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Canadian Inflation (April 2023) – May 16, 2023
Canadian prices, as measured by the Consumer Price Index (CPI), rose 4.4 per cent on a year-over-year basis in April, a slight increase from the 4.3 per cent rate in March. Month over month, CPI rose 0.7 per cent, in large part due to higher gasoline prices, which jumped 6.3 per cent from last month. Shelter costs were up 4.9 per cent year over year, driven by much higher mortgage interest costs (up 28.5 per cent from last year) along with higher rents (up 6.1 per cent from April 2022). The homeowner’s replacement cost, which tracks home prices, was up just 0.2 per cent year over year. Grocery prices were up 9.1 per cent year over year, down from 9.7 per cent last month. In BC, consumer prices rose 4.3 per cent year-over-year.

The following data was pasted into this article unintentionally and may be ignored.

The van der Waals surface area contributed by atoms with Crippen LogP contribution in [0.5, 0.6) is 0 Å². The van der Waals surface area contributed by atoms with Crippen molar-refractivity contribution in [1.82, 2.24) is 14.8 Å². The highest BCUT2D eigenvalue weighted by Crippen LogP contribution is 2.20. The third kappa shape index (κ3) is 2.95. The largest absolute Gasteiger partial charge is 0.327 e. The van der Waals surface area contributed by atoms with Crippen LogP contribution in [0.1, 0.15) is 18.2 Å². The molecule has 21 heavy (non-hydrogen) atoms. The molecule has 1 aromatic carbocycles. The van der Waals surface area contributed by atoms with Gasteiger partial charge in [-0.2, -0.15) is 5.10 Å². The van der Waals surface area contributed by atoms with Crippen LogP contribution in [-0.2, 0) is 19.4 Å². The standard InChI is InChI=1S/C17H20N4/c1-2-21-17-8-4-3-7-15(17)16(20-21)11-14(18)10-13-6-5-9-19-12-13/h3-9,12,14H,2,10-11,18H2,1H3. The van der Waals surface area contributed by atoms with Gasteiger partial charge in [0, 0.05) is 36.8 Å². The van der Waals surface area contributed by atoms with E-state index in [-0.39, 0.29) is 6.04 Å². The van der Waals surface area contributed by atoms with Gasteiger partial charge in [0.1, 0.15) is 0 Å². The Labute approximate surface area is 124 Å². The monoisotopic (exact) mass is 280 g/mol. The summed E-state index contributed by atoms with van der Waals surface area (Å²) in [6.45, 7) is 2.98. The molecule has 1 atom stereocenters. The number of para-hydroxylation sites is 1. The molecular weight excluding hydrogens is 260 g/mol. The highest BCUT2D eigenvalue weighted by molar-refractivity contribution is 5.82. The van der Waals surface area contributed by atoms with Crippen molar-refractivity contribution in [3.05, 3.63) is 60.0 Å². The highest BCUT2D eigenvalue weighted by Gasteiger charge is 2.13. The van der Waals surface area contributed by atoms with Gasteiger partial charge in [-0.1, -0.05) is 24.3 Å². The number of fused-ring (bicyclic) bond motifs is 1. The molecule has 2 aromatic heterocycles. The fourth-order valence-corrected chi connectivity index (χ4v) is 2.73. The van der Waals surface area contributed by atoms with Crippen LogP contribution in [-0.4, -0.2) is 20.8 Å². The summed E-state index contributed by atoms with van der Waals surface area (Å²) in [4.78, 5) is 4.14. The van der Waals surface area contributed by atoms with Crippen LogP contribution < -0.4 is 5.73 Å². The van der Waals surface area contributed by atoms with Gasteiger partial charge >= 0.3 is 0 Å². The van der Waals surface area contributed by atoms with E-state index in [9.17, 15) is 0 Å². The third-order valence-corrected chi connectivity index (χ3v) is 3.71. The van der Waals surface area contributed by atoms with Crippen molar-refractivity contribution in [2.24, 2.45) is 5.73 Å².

After rapid success in bringing down inflation since last fall, month-over-month CPI figures came in hotter than expected in April. Even after stripping out the large jump in gasoline prices, CPI rose 0.5 per cent from March, corresponding to a 6 per cent annualized rate, while food and shelter costs continue to rise faster than a 6 percent annualized rate. The Bank of Canada’s measures of core inflation, which strip out volatile components, each fell on a year-over-year basis while rising month-over-month. Markets continue to expect the bank to hold its overnight rate steady at 4.5 per cent at their upcoming meeting on June 7th. However, in the context of a still strong labour market and the early signs of a rebound in the housing market, these CPI figures suggest that the Bank of Canada is still not entirely out of the woods on inflation.